The Wonderful Country—Robert Mitchum, Julie London, Pedro Armendariz, Gary Merrill, Albert Dekker, Victor Mendoza, Satchel Paige (1959; Dir: Robert Parrish)
In the 1950s, Julie London was known primarily as a sultry singer, but she also made three westerns: Saddle the Wind (1958), with Robert Taylor; Man of the West (1958), with Gary Cooper; and this one with Robert Mitchum. The story involves another of Robert Mitchum’s adventures in Mexico (e.g. Bandido and The Wrath of God), or rather back and forth between Mexico and the U.S., as he tries to sort out his loyalties.
Mitchum plays Martin Brady, an American who has long been working in Mexico as a pistolero for the Castro family—specifically for Cipriano Castro. As the movie opens, he is delivering silver pesos to a German merchant named Sterner across the Rio Grande. In a dusty border town on the U.S. side, his horse (a big black Andalusian stallion named Lágrimas—Spanish for “tears”) is spooked and throws him, breaking his leg. As he is laid up for two months, he makes a number of acquaintances, most of whom have their own agendas for him. And he begins to feel that he’d like to stay on the U.S. side.
Brady initially fled Texas when his father was killed, and he in turn shot the killer. But the local Texas Ranger authority (Albert Dekker), who would like to recruit him as a ranger, tells him that it was long ago now, and that most who know about it think he did a good thing. The military commander at Fort Jefflin, Major Stark Colton (Gary Merrill), wants to form a joint venture with the Castros to hunt the Apaches who strike back and forth across the border. Mrs. Helen Colton obviously hasn’t much attraction to her own husband, and Brady hears scuttlebutt about her affairs in Missouri. As he thinks about staying, he attends a social gathering at the fort. While he’s avoiding becoming involved with Mrs. Colton, a hardcase (played by Chuck Roberson, John Wayne’s favorite stand-in) picks a fight with a German friend of Brady’s and Brady is forced to kill him.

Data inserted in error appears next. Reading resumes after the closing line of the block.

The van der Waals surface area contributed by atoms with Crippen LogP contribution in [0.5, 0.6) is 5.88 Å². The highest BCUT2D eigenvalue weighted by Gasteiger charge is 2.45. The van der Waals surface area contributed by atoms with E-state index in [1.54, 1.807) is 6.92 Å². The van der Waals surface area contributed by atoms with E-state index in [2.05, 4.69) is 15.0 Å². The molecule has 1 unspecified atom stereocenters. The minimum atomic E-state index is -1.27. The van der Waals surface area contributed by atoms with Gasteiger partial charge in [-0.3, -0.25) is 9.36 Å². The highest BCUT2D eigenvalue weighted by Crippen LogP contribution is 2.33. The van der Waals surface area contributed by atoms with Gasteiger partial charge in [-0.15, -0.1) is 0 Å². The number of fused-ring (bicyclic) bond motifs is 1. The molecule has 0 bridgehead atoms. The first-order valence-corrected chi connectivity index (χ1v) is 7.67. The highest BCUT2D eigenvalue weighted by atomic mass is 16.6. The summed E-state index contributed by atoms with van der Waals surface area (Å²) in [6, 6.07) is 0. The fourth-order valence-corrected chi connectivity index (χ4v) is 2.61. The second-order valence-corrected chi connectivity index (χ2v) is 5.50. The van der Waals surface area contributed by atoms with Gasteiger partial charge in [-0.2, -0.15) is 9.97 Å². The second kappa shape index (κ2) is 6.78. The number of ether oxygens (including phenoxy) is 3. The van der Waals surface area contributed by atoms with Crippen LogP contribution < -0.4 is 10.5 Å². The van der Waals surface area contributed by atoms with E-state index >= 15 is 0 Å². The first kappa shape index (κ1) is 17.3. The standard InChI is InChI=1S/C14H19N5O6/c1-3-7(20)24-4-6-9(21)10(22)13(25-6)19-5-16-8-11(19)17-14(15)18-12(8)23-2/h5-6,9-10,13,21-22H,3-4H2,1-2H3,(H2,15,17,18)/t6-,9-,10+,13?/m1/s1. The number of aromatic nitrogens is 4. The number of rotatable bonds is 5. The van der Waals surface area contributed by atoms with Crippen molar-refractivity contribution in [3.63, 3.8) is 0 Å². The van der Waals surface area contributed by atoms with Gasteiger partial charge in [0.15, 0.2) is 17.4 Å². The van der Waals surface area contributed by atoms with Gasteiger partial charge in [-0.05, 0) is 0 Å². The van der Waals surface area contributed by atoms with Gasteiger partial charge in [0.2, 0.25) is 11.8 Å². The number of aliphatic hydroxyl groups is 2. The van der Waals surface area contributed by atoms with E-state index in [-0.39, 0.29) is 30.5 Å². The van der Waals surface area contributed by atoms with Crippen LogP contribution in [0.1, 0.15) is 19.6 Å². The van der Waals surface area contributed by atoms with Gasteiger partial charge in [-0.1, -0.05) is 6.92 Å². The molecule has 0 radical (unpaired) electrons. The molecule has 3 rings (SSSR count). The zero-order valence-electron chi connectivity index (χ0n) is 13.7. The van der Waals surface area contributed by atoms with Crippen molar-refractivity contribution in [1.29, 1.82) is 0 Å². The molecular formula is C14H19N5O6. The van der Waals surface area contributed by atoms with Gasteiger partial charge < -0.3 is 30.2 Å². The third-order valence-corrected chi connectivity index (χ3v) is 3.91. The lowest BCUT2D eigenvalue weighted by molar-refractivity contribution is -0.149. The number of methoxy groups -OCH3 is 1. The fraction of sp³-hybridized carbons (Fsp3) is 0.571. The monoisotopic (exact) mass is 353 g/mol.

He then flees south of the border, where he finds that he is in trouble because the guns never made it back to the Castros while Brady was laid up. Cipriano Castro (Pedro Armendariz) is now the governor in the capital city, but the Castro brothers no longer trust each other. As Major Colton visits the capital and forms an alliance with Cipriano, Brady dallies with Mrs. Colton but is interrupted when Cipriano orders him to kill the other Castro brother—the general Marcos (Victor Mendoza). Brady refuses and flees the city, but now neither Cipriano nor Marcos trusts him. He flees north, with his pursuit being led astray by a friend.
The American force is now 100 miles deep in Mexico, but Marcos succeeds in assassinating his brother and repudiates the alliance. Major Colton is mortally wounded in an encounter with Apaches, but Brady manages to retrieve the stolen wagon of rifles. Colton dies, and Mrs. Colton tells Brady that if he wants her he’ll have to find her in the U.S. Nearing the Rio Grande, Lágrimas is shot by a pursuer sent by Marcos Castro. Brady kills the pursuer, but is forced to shoot Lágrimas as well, symbolic of killing his past life. He leaves his sombrero and gun by the horse’s body and heads across the Rio Grande.
Some have referred to this as an “existential western,” as Brady tries to figure out where he belongs, if anywhere. Based on a novel by Tom Lea (who has a cameo as a barber), the story is slow developing in its first half but picks up speed as Brady returns to Mexico. At only 98 minutes, some of the characters and their competing agendas seem underdeveloped. Mrs. Colton herself doesn’t really come alive as a character, as she might have with a little more development. Without having read the novel, I’m guessing it probably works a little better than the movie in some respects. Robert Mitchum, in his world-weary mode, is the primary reason to watch this movie, although it’s fun to see baseball pitcher Satchel Paige in his only movie role as a buffalo soldier sergeant. Mitchum was also the executive producer.
Shot in color on location in Durango and Guanajuato, Mexico, the movie looks good, especially in a high definition print. Director Parrish also did Saddle the Wind, but his career was nothing remarkable. The “wonderful country” of the title is presumably Mexico—wonderful, perhaps, but dangerous.